• The problems of improvement become more complex and demanding as performance increases; the challenges to existing instructional practices and existing organizational norms become more direct and difficult. Often, schools go through some kind of crisis at around this time, where teachers and principals argue that the work has become impossible to do under existing resource constraints and that expectations set by external accountability systems are simply impossible to meet. This is a very tricky stage, because it is hard to argue that the demands of the external accountability system are reasonable—they often are not. But what teachers and administrators are also saying is that they simply don't have the capacity to make the next set of improvements, and they usually don't. I have come to call this the "impossible work" stage. The conditions for future improvement are present, but the capacities to make that improvement are not. It is critical for schools to receive high levels of support at this stage—to get help in diagnosing the next set of problems, to get help from people with expertise about problems of student learning and instructional practice, to broaden and deepen common expectations around high-quality instructional practice, and usually to see schools in similar circumstances that have managed to move through this stage. It is at this stage that the credibility of accountability systems, as systems of political authority, is tested. Here's why: My authority to command or induce you to do something you are not currently doing depends, in large part, on your capacity to actually do it. You may be motivated to do it. You may agree with me that it should be done. Or you may be willing to do it just because I have a legitimate grant of authority to require you to do it. But if you can't do it because you do not have the capacity to do it, then my authority is diminished because I have induced or required you to do something you cannot do. I can flog you harder, I can penalize you, I can threaten you, but I cannot make you do something you do not know how to do.
• Schools that make it through these crises typically emerge as much different organizations—stronger, more coherent, with responsibilities more widely distributed and with much higher morale around student learning and much higher cognitive demand in the classroom. But they often have difficulty demonstrating that these changes are consequential because going through a crisis saps the energy and commitment of people while it is going on, and often performance goes flat during these periods. So just as the school is feeling that it has a much better handle on student performance, its results often look less impressive than they should. This occurs because the school has built the capacity for higher-level instruction but hasn't yet seen its full effects. This is where more concentrated work on instructional practice—not less—is important, because it is important that teachers and administrators understand that not only have they changed the way instruction occurs in the schools, they have changed their own capacity to take responsibility for and manage their school's response to pressure for performance. Again, external support and assistance around targeted problems of student learning help to reinforce the idea that everyone has gotten here by developing new knowledge and skills.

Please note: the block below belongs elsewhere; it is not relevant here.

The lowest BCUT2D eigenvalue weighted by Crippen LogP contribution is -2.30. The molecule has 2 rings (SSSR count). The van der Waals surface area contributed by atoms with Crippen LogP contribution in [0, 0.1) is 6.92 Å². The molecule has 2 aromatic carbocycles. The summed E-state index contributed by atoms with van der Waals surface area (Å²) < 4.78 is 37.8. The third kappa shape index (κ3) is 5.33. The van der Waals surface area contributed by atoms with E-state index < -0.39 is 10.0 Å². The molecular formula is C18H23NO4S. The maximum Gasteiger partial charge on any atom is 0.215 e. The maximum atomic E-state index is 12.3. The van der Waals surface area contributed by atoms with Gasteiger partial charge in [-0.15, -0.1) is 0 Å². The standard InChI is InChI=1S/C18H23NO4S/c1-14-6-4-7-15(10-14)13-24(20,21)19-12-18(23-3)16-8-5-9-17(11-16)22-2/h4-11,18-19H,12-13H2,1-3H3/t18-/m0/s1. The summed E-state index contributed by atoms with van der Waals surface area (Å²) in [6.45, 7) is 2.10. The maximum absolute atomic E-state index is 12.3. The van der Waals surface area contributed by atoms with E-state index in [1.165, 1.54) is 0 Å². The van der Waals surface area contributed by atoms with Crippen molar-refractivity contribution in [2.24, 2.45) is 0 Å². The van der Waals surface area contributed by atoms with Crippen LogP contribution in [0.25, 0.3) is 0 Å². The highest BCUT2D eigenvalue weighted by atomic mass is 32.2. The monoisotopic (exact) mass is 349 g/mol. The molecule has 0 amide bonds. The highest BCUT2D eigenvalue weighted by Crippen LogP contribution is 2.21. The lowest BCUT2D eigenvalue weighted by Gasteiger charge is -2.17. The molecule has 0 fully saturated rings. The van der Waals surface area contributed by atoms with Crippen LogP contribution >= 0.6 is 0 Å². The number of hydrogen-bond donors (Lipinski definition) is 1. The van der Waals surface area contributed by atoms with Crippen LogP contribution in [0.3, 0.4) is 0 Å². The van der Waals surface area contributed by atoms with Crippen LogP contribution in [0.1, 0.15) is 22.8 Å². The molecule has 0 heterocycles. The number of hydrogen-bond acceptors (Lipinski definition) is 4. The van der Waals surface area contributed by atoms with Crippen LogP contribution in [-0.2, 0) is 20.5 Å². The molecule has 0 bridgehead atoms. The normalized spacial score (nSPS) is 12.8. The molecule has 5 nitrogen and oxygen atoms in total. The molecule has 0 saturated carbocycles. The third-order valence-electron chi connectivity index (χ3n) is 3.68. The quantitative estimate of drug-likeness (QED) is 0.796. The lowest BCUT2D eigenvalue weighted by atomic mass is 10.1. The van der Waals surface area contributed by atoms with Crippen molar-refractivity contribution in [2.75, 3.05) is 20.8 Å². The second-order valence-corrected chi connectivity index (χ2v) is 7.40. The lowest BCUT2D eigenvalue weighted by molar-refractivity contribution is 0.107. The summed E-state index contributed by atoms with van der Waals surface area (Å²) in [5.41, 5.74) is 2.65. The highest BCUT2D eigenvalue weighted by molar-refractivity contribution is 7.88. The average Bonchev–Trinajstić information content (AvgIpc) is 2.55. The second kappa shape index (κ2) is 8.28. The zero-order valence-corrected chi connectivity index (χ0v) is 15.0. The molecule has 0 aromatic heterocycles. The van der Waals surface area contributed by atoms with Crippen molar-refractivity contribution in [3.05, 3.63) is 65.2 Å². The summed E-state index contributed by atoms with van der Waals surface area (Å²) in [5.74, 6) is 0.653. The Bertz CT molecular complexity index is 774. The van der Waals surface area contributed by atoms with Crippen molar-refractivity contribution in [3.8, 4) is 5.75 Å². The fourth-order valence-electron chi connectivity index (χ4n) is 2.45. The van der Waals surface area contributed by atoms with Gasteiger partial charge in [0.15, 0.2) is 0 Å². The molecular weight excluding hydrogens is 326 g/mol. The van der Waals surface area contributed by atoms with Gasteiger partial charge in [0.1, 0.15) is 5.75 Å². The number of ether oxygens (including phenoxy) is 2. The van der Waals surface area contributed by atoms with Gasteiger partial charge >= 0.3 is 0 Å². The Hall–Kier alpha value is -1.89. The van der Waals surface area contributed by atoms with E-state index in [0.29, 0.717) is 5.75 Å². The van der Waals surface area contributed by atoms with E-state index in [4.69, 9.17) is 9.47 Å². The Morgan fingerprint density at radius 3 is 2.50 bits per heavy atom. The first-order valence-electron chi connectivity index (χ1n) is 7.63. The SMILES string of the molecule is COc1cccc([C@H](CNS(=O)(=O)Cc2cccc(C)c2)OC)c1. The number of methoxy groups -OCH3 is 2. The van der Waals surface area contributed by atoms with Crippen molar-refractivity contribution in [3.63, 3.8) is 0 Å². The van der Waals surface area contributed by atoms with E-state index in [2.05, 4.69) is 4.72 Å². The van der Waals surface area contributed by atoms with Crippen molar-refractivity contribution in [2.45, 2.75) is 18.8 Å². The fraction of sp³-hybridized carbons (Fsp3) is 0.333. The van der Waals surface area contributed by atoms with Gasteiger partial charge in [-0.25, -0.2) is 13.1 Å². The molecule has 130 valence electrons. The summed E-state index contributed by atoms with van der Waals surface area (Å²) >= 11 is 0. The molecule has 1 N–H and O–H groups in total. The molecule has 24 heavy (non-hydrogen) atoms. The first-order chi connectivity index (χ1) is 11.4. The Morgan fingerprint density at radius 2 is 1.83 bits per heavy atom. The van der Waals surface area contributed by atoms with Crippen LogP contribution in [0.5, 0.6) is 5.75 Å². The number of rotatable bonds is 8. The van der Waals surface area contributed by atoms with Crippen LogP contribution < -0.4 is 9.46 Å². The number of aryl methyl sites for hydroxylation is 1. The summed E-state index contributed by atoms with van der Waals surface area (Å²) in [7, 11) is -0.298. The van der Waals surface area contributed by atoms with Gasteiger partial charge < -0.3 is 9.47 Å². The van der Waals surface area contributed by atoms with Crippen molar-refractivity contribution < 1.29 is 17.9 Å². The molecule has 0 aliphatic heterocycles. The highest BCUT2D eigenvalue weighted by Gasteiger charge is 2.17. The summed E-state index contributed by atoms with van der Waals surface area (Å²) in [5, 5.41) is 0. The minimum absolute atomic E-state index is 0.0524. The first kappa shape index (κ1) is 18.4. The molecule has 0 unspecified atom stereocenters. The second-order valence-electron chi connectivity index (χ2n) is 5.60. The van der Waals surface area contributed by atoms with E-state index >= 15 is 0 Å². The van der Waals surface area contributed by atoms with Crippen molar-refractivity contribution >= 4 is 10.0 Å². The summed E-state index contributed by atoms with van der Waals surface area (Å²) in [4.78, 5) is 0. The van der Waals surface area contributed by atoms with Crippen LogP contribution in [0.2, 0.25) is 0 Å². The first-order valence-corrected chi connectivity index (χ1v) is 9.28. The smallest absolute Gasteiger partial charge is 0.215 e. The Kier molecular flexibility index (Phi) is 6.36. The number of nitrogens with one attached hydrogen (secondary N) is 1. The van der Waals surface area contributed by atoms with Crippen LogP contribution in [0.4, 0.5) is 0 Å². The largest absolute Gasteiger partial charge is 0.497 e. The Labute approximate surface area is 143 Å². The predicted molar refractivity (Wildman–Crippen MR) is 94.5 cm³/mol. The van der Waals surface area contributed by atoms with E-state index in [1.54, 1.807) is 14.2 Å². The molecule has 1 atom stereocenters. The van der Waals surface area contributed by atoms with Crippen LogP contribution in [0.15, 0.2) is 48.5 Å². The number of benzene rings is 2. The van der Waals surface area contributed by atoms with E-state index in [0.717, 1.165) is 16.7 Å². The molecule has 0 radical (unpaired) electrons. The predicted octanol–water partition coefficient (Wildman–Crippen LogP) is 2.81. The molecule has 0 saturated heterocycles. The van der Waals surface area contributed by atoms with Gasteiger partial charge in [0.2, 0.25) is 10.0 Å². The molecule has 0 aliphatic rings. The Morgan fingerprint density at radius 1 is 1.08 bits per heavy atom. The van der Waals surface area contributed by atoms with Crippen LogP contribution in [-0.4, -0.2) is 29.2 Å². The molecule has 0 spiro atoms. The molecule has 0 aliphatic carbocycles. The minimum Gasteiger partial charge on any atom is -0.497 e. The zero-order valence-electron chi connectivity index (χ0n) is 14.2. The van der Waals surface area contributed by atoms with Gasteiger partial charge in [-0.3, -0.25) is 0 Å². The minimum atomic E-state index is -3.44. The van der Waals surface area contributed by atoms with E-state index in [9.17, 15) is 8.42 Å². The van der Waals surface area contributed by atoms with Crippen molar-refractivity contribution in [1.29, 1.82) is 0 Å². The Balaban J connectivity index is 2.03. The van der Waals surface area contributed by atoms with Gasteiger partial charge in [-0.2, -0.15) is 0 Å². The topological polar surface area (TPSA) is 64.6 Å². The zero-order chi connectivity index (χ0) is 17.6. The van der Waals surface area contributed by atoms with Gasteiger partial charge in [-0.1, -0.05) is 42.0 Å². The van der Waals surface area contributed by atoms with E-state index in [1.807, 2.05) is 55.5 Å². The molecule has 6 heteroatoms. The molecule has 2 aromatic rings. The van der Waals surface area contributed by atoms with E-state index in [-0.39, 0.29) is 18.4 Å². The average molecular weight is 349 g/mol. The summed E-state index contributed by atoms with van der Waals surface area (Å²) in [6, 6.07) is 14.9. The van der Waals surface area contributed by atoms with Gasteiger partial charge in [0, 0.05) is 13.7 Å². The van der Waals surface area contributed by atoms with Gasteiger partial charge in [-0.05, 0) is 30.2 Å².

• The next stage of improvement—one that very few schools achieve, even nominally "high-performing" schools—is where the school collectively takes over the management of its own improvement process, teachers and students internalize the values of managing and monitoring their own learning, administrators model their own learning for teachers and students, and individuals are empowered to ask for the help they need.
This is a highly stylized map of the improvement process, in part because we need much more research to get a deeper picture of what actually happens as failing schools improve, and in part because Leo Tolstoy was right—each unhappy family is unhappy in its own way. Each failing school faces, in addition to the general problems of improvement, a specific set of problems rooted in its own context.
* * *